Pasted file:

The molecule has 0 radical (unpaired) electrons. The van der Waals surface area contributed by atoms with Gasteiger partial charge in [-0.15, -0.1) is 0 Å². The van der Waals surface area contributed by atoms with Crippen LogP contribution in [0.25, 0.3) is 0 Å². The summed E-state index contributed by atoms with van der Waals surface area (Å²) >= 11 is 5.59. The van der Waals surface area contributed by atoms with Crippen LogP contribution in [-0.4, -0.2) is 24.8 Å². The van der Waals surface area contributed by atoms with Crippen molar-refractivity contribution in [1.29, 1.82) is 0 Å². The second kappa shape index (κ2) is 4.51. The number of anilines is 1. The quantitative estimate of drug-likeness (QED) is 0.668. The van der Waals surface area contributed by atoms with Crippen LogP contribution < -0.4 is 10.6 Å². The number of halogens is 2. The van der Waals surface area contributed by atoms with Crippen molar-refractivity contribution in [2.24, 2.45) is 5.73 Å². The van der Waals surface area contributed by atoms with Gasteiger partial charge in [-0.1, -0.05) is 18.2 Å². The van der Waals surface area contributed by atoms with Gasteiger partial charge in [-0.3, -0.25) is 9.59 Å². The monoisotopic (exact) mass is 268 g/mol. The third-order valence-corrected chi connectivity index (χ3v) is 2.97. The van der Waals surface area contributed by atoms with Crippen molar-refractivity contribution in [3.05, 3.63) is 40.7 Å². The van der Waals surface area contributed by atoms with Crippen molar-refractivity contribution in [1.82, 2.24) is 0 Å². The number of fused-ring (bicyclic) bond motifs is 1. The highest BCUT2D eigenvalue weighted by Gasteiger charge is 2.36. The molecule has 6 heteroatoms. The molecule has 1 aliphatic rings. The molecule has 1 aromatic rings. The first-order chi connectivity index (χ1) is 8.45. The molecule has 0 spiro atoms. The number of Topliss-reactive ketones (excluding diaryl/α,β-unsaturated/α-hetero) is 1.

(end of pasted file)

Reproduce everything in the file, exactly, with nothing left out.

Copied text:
The molecule has 0 radical (unpaired) electrons. The van der Waals surface area contributed by atoms with Gasteiger partial charge in [-0.15, -0.1) is 0 Å². The van der Waals surface area contributed by atoms with Crippen LogP contribution in [0.25, 0.3) is 0 Å². The summed E-state index contributed by atoms with van der Waals surface area (Å²) >= 11 is 5.59. The van der Waals surface area contributed by atoms with Crippen LogP contribution in [-0.4, -0.2) is 24.8 Å². The van der Waals surface area contributed by atoms with Crippen molar-refractivity contribution in [1.29, 1.82) is 0 Å². The second kappa shape index (κ2) is 4.51. The number of anilines is 1. The quantitative estimate of drug-likeness (QED) is 0.668. The van der Waals surface area contributed by atoms with Crippen LogP contribution < -0.4 is 10.6 Å². The number of halogens is 2. The van der Waals surface area contributed by atoms with Crippen molar-refractivity contribution in [2.24, 2.45) is 5.73 Å². The van der Waals surface area contributed by atoms with Gasteiger partial charge in [-0.1, -0.05) is 18.2 Å². The van der Waals surface area contributed by atoms with Gasteiger partial charge in [-0.3, -0.25) is 9.59 Å². The monoisotopic (exact) mass is 268 g/mol. The third-order valence-corrected chi connectivity index (χ3v) is 2.97. The van der Waals surface area contributed by atoms with Crippen molar-refractivity contribution in [3.05, 3.63) is 40.7 Å². The van der Waals surface area contributed by atoms with Crippen molar-refractivity contribution in [1.82, 2.24) is 0 Å². The number of fused-ring (bicyclic) bond motifs is 1. The highest BCUT2D eigenvalue weighted by Gasteiger charge is 2.36. The molecule has 6 heteroatoms. The molecule has 1 aliphatic rings. The molecule has 1 aromatic rings. The first-order chi connectivity index (χ1) is 8.45. The molecule has 0 spiro atoms. The number of Topliss-reactive ketones (excluding diaryl/α,β-unsaturated/α-hetero) is 1.